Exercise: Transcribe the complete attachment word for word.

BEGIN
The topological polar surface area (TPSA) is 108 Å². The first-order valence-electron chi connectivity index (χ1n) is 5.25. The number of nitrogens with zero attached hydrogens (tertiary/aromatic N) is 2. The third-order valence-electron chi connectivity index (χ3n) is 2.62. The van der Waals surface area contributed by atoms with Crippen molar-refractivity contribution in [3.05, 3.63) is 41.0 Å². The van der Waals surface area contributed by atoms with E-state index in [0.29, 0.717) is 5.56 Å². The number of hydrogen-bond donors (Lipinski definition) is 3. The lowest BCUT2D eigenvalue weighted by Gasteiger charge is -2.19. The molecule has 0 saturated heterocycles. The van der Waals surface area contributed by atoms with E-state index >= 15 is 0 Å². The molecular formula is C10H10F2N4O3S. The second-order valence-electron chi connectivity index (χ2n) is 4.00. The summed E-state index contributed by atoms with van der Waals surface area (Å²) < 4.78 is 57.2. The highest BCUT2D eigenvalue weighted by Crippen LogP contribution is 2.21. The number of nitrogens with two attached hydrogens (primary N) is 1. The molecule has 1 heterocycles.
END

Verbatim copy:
The topological polar surface area (TPSA) is 108 Å². The first-order valence-electron chi connectivity index (χ1n) is 5.25. The number of nitrogens with zero attached hydrogens (tertiary/aromatic N) is 2. The third-order valence-electron chi connectivity index (χ3n) is 2.62. The van der Waals surface area contributed by atoms with Crippen molar-refractivity contribution in [3.05, 3.63) is 41.0 Å². The van der Waals surface area contributed by atoms with E-state index in [0.29, 0.717) is 5.56 Å². The number of hydrogen-bond donors (Lipinski definition) is 3. The lowest BCUT2D eigenvalue weighted by Gasteiger charge is -2.19. The molecule has 0 saturated heterocycles. The van der Waals surface area contributed by atoms with E-state index >= 15 is 0 Å². The molecular formula is C10H10F2N4O3S. The second-order valence-electron chi connectivity index (χ2n) is 4.00. The summed E-state index contributed by atoms with van der Waals surface area (Å²) < 4.78 is 57.2. The highest BCUT2D eigenvalue weighted by Crippen LogP contribution is 2.21. The number of nitrogens with two attached hydrogens (primary N) is 1. The molecule has 1 heterocycles.